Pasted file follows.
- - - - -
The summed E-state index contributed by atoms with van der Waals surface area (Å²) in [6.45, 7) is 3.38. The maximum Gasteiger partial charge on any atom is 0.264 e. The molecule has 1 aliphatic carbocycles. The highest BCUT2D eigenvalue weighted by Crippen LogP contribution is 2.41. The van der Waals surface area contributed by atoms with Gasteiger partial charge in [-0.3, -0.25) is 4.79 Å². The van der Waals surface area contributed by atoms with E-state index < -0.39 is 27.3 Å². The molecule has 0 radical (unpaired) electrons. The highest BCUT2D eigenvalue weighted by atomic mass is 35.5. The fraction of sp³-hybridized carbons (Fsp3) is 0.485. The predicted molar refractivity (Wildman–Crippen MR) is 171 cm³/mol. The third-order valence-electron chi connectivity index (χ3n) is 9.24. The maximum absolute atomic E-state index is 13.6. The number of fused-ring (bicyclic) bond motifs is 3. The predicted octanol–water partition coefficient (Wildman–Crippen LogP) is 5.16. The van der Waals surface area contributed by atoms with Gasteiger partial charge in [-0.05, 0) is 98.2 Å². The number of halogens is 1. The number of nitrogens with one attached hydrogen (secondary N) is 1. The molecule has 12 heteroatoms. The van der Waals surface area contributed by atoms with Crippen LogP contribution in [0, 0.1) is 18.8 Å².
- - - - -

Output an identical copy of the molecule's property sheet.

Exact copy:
The summed E-state index contributed by atoms with van der Waals surface area (Å²) in [6.45, 7) is 3.38. The maximum Gasteiger partial charge on any atom is 0.264 e. The molecule has 1 aliphatic carbocycles. The highest BCUT2D eigenvalue weighted by Crippen LogP contribution is 2.41. The van der Waals surface area contributed by atoms with Gasteiger partial charge in [-0.3, -0.25) is 4.79 Å². The van der Waals surface area contributed by atoms with E-state index < -0.39 is 27.3 Å². The molecule has 0 radical (unpaired) electrons. The highest BCUT2D eigenvalue weighted by atomic mass is 35.5. The fraction of sp³-hybridized carbons (Fsp3) is 0.485. The predicted molar refractivity (Wildman–Crippen MR) is 171 cm³/mol. The third-order valence-electron chi connectivity index (χ3n) is 9.24. The maximum absolute atomic E-state index is 13.6. The number of fused-ring (bicyclic) bond motifs is 3. The predicted octanol–water partition coefficient (Wildman–Crippen LogP) is 5.16. The van der Waals surface area contributed by atoms with Gasteiger partial charge in [-0.05, 0) is 98.2 Å². The number of halogens is 1. The number of nitrogens with one attached hydrogen (secondary N) is 1. The molecule has 12 heteroatoms. The van der Waals surface area contributed by atoms with Crippen LogP contribution in [0, 0.1) is 18.8 Å².